Review – Huawei Ascend P7

Callum Tennent
June 16, 2014

It’s quite likely that Huawei is the biggest manufacturer that you’ve never heard of. We’ve reviewed a fair few of their devices in the past, but they’ve hardly set pulses racing. In Asia though, things are a different story.

Huawei is China’s fourth most popular smartphone manufacturer, with a 10% market share. In fact, despite not even retailing in the USA, they hold 5% of smartphone sales globally. And yet, despite annual revenue of roughly £30bn, they’ve never really released a smartphone capable of going toe-to-toe with the big brands more familiar in the West.

As the world, both culturally and technologically speaking, continues to grow smaller, Huawei has begun to gain traction within the UK. So much so, in fact, that upon the launch of the Ascend P7 there was actually rather a lot of hype surrounding the device. It looked impressive. Very impressive, in fact, and we were told there would be some powerful specs behind it, too. Could it possibly challenge the established hierarchy in a UK market obsessed with brand recognition?

Whilst we can’t predict the market, we can review the phone. Not to spoil it for you this early on, but the Ascend P7 isn’t going to have you rushing to return your Samsung Galaxy S5.

It may be harsh to judge Huawei on expectations, but it’s always better to set the bar low and overachieve than vice-versa. For a flagship device, the Ascend P7 simply doesn’t offer enough.

[alert type=alert-blue]Design[/alert]

One of the cardinal rules of designing a car is that it should never look faster than it is. A similar rule could be applied to smartphone design, and what should be one of the Ascend P7’s biggest upsides instead almost feels like a treachery.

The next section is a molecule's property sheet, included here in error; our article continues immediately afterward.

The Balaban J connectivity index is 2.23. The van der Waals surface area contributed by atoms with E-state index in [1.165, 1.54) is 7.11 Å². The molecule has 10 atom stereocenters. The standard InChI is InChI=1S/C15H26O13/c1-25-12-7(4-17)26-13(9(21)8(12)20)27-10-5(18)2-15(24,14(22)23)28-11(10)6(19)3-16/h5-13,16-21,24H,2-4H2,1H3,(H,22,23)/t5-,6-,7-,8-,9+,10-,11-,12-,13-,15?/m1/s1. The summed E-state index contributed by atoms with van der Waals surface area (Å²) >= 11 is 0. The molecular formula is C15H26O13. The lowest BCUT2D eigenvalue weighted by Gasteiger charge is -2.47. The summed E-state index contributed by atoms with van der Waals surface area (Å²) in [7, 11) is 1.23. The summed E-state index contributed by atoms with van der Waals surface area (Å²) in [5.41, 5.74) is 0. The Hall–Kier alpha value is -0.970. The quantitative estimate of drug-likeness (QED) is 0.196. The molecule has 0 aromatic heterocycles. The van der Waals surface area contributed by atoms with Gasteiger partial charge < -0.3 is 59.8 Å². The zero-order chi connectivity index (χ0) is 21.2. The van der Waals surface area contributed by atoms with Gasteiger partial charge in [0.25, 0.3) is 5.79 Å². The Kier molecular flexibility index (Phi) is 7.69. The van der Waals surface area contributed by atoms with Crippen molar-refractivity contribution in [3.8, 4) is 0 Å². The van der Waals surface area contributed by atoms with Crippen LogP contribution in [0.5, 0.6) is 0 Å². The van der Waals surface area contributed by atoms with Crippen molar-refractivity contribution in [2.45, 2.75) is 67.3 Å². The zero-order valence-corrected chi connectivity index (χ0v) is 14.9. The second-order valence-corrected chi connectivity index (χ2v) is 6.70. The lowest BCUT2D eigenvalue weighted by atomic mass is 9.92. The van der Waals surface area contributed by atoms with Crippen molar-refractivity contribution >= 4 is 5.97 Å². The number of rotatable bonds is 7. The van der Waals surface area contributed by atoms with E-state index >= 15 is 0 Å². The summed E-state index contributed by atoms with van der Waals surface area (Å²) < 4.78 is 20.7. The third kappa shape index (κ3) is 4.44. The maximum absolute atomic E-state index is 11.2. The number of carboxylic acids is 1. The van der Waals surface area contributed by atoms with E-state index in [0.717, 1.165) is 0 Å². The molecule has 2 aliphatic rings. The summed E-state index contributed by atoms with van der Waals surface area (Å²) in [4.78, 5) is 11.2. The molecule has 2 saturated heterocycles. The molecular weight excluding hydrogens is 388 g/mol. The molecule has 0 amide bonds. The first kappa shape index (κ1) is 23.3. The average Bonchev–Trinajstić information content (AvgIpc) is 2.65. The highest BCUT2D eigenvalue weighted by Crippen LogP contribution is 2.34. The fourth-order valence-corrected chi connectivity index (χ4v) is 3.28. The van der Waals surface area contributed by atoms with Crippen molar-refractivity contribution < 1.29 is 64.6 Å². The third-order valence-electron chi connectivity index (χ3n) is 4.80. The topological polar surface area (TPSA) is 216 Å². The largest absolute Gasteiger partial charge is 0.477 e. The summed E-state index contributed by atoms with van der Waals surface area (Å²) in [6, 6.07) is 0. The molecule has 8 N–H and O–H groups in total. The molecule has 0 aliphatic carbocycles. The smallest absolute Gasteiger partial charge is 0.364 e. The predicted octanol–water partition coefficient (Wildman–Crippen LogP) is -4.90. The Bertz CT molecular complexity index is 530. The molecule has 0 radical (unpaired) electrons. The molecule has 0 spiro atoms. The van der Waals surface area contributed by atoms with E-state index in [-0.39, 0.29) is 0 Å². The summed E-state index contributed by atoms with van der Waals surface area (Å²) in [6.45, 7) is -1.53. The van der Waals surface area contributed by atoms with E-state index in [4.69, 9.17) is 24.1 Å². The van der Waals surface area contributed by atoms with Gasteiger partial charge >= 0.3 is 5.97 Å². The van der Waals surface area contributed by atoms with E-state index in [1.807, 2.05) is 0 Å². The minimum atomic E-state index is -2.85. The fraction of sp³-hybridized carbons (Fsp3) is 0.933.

There’s no two ways about it – it’s a great looking phone. It’s like the lovechild of a Sony Xperia Z2 and an Apple iPhone 5S. It’s supremely thin (just 6.5mm thick), with a metal band running running around the sides, just like on the iPhone. It’s large, flat glass back both looks and feels excellent, and is extremely reminiscent of the Xperia Z2. The same can be said of the side-mounted buttons, complete with small, round power/lock button.


Most will surely agree, unoriginal and attractive is better than unoriginal and ugly. It’s also unbelievably light, weighing in at a featherweight 124g – that’s 15% lighter than the Galaxy S5, 22.5% lighter than the HTC One M8 and 24% lighter than the Xperia Z2. Just so we’re all clear – this is a device with both a premium look and feel, and anyone who buys it will be able to hold it up alongside their friends’ more recognisable handsets with confidence.

[alert type=alert-blue]Performance[/alert]

From here on out, though, the cracks begin to show. The core issue with the Ascend P7 is it’s underpowered processor. For a device looking to compete with the giants of the industry, a 1.8 MHz quad-core processor simply isn’t enough. Huawei should be praised for attempting to buck the Qualcomm trend by creating their own Kirin 910 processor, and whilst it was most likely an attempt to save money, you get the feeling that a Qualcomm chip of equivalent power would perform to a better level.

This lack of power, and perhaps a poorly developed chipset, means that day-to-day usage on the handset takes a beating. Processing power isn’t something that should only be of concern to the hardcore smartphone user – you could hand the Ascend P7 to your grandmother and she would tell you that something ins’t quite right. Homescreen transitions stutter if there are apps running in the background, scrolling through web pages can lag hideously, and loading times can dip.

The most confusing thing about this is how well the handset handles high-demand apps. The Ascend P7 is capable of running some seriously strenuous games to a very good standard. You needn’t worry about large apps under-performing, it’s just baffling that the ecosystem should take such a hit.

[alert type=alert-blue]Screen[/alert]